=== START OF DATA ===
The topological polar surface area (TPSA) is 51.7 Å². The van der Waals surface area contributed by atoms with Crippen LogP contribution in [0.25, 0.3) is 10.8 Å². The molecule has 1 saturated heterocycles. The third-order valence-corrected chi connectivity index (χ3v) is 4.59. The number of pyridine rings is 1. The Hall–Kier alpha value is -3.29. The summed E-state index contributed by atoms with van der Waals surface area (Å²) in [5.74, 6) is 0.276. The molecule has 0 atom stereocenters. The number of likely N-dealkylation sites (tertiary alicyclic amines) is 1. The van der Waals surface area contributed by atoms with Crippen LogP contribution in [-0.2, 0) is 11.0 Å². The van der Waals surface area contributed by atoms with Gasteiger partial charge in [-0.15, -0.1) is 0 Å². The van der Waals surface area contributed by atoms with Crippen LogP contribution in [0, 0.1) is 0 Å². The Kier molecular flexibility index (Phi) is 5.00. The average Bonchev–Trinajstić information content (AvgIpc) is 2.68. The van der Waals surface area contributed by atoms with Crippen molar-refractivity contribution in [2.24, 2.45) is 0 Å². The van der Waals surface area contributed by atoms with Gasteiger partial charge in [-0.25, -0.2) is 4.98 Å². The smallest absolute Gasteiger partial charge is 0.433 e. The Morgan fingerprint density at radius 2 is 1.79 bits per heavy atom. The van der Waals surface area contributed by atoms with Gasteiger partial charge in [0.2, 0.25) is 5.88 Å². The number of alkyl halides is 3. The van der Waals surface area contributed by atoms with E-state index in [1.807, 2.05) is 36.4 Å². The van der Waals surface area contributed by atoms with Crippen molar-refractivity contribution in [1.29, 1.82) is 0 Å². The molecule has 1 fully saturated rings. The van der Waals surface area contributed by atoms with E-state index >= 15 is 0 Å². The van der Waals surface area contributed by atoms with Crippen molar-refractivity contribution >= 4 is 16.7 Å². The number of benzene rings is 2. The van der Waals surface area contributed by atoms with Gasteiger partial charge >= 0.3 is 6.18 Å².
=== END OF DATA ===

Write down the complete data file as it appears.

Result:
The topological polar surface area (TPSA) is 51.7 Å². The van der Waals surface area contributed by atoms with Crippen LogP contribution in [0.25, 0.3) is 10.8 Å². The molecule has 1 saturated heterocycles. The third-order valence-corrected chi connectivity index (χ3v) is 4.59. The number of pyridine rings is 1. The Hall–Kier alpha value is -3.29. The summed E-state index contributed by atoms with van der Waals surface area (Å²) in [5.74, 6) is 0.276. The molecule has 0 atom stereocenters. The number of likely N-dealkylation sites (tertiary alicyclic amines) is 1. The van der Waals surface area contributed by atoms with Crippen LogP contribution in [-0.2, 0) is 11.0 Å². The van der Waals surface area contributed by atoms with Gasteiger partial charge in [-0.15, -0.1) is 0 Å². The van der Waals surface area contributed by atoms with Crippen LogP contribution in [0, 0.1) is 0 Å². The Kier molecular flexibility index (Phi) is 5.00. The average Bonchev–Trinajstić information content (AvgIpc) is 2.68. The van der Waals surface area contributed by atoms with Crippen molar-refractivity contribution in [2.24, 2.45) is 0 Å². The van der Waals surface area contributed by atoms with Gasteiger partial charge in [-0.25, -0.2) is 4.98 Å². The smallest absolute Gasteiger partial charge is 0.433 e. The Morgan fingerprint density at radius 2 is 1.79 bits per heavy atom. The van der Waals surface area contributed by atoms with Gasteiger partial charge in [0.2, 0.25) is 5.88 Å². The number of alkyl halides is 3. The van der Waals surface area contributed by atoms with E-state index in [1.807, 2.05) is 36.4 Å². The van der Waals surface area contributed by atoms with Crippen molar-refractivity contribution in [1.29, 1.82) is 0 Å². The molecule has 1 fully saturated rings. The van der Waals surface area contributed by atoms with E-state index >= 15 is 0 Å². The van der Waals surface area contributed by atoms with Crippen molar-refractivity contribution >= 4 is 16.7 Å². The number of benzene rings is 2. The van der Waals surface area contributed by atoms with Gasteiger partial charge >= 0.3 is 6.18 Å².